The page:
Tom Bailey Secures Third Drag Week Unlimited Title

Michigan native Tom Bailey secured his third career Drag Week Unlimited class and overall title Friday at the Atlanta Dragway in Commerce, Georgia, sealing the deal with a 6.764-second, 214.62 mph lap at the final stop on the five-day festival of horsepower behind the wheel of his familiar Sick Seconds 1.0 1969 Chevrolet Camaro.

Bailey concluded Drag Week with a 6.85-second average at 202 mph — by no means his best performance at perhaps the sport’s most challenging of acceleration contests — but it was enough to edge out fellow Drag Week vets Bryant Goldstone and David Schroeder, the reigning event champion.

As is often the case at Drag Week where the demands on a machine like that of Bailey’s cross into the extreme, mechanical issues crept in by mid-week, leaving he and engine builder and co-pilot Steve Morris with a of case of deja vu — and lacking in the sleep department. Bailey has been forced to bow out of Drag Week the last two years: in 2016 it was a scalded cylinder sleeve and last year a broken rod and piston and damage to the crankshaft.

[Sick Seconds 1.0 has] always been reliable, so I said let’s just take that. It was kind of a last-minute deal … the car hasn’t been apart in four years, we changed the fluids and went to Drag Week.

During Wednesday’s competition at Concord, North Carolina’s zMax Dragway, Bailey hurt another piston, sending he and Morris into an all-night thrash in the pit area — more than 12 hours after his competitors had departed for Bristol Dragway — to procure parts locally and make the repairs. After completing the work that saw the engine down to virtually the short block at 4 a.m., he and Morris packed up and headed to Bristol, arriving at 9 a.m., bleary-eyed but focused on the task at hand.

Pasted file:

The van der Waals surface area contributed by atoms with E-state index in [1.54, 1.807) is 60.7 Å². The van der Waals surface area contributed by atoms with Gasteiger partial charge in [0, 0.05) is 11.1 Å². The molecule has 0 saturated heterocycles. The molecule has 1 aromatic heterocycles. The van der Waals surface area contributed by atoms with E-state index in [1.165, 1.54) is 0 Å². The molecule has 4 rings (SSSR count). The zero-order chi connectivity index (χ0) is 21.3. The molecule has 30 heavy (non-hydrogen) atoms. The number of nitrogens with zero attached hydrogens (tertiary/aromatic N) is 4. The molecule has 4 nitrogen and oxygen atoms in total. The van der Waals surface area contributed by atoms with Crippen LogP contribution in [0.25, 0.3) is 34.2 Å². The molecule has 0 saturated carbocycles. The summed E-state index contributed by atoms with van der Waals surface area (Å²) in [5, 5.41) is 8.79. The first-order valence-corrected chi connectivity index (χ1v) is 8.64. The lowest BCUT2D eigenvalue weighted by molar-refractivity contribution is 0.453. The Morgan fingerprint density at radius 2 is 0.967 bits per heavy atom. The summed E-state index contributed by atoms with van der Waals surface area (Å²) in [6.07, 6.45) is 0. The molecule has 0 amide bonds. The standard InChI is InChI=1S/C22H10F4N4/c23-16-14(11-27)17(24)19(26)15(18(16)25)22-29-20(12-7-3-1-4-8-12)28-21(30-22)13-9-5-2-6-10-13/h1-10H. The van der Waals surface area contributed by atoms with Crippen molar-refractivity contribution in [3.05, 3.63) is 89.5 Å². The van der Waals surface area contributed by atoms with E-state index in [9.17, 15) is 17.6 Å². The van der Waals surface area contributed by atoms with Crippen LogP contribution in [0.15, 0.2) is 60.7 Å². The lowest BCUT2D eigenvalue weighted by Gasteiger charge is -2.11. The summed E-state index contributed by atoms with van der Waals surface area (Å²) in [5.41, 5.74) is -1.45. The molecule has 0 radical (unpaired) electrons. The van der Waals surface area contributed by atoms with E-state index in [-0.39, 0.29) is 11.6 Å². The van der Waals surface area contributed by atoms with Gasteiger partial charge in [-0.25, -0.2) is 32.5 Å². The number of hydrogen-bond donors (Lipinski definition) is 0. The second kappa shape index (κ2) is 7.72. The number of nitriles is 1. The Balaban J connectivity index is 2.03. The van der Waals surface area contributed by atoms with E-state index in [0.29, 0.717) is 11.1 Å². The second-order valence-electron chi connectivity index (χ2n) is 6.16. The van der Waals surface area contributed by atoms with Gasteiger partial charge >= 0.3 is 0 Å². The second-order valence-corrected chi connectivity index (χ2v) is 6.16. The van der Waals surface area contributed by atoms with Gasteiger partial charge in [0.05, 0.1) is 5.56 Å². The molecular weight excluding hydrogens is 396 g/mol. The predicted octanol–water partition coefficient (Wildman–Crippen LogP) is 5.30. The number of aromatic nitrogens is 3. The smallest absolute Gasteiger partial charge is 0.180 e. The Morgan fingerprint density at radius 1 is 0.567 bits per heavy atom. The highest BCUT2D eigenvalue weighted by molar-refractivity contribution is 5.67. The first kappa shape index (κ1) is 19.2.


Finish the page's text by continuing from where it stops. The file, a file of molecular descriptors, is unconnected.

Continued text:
“That kind of put us in a weird spot, because we had to wait for a guy to drive to get us a piston — we didn’t have any with us because it wasn’t something we expected to have to do. We started pulling it apart trying to sort out what was wrong and dissecting it. It still had compression on that cylinder, there wasn’t a hole in it, it was just a ring-land issue, so it would just blow oil. We had a guy from Michigan grab some stuff and start bringing it down, because we were thinking we would just run it on seven [cylinders] and drive it to Bristol and fix it first thing in the morning. But by the time we got through it, we had it so far apart that it just made more sense for him to come to Charlotte. He got there at 2 a.m. and we got the new piston in ad had it back together by four.”

Bailey made the decision about a week before departing for Atlanta and the Drag Week opener that he’d run Sick Seconds 1.0 and make a run at another overall crown.

“It hasn’t gotten much love lately — it just sits at home in my garage, other than when we take it out for the Woodward cruise or something. It’s always been reliable, so I said let’s just take that. It was kind of a last-minute deal … the car hasn’t been apart in four years, we changed the fluids and went to Drag Week,” Bailey shares.

This is the car we take to dinner, we do whatever. We drive it all over the place. That’s why I have no problem taking it on Drag Week … I put 1,000 miles on it a year driving around town, so the drive is nothing for that car, because it’s sorted out.

“Bryant [Goldstone] had some transmission issues and Schroeder was having trouble with his tune-up — I really thought 1.0 would be right in the heat of the pack there and I’d have to wick it up and run 6.40s or 50s to run with them, because they’re both capable of running that. When they had issues that kept them from being where they wanted to be, we settled in with the tune-up and never changed it, never made an adjustment or anything.”

Impressively, Bailey says the powerplant— a 615 cubic-inch big-block Chevrolet with twin 88mm Gen1 Precision turbos — hasn’t been out of the car for a freshen-up since 2015, amassing an estimated 3,000 miles of use cruising around his Lake Orion home.

“This is the car we take to dinner, we do whatever. We drive it all over the place. That’s why I have no problem taking it on Drag Week … I put 1,000 miles on it a year driving around town, so the drive is nothing for that car, because it’s sorted out.”

About the author

Andrew Wolf

Andrew has been involved in motorsports from a very young age. Over the years, he has photographed several major auto racing events, sports, news journalism, portraiture, and everything in between. After working with the Power Automedia staff for some time on a freelance basis, Andrew joined the team in 2010.
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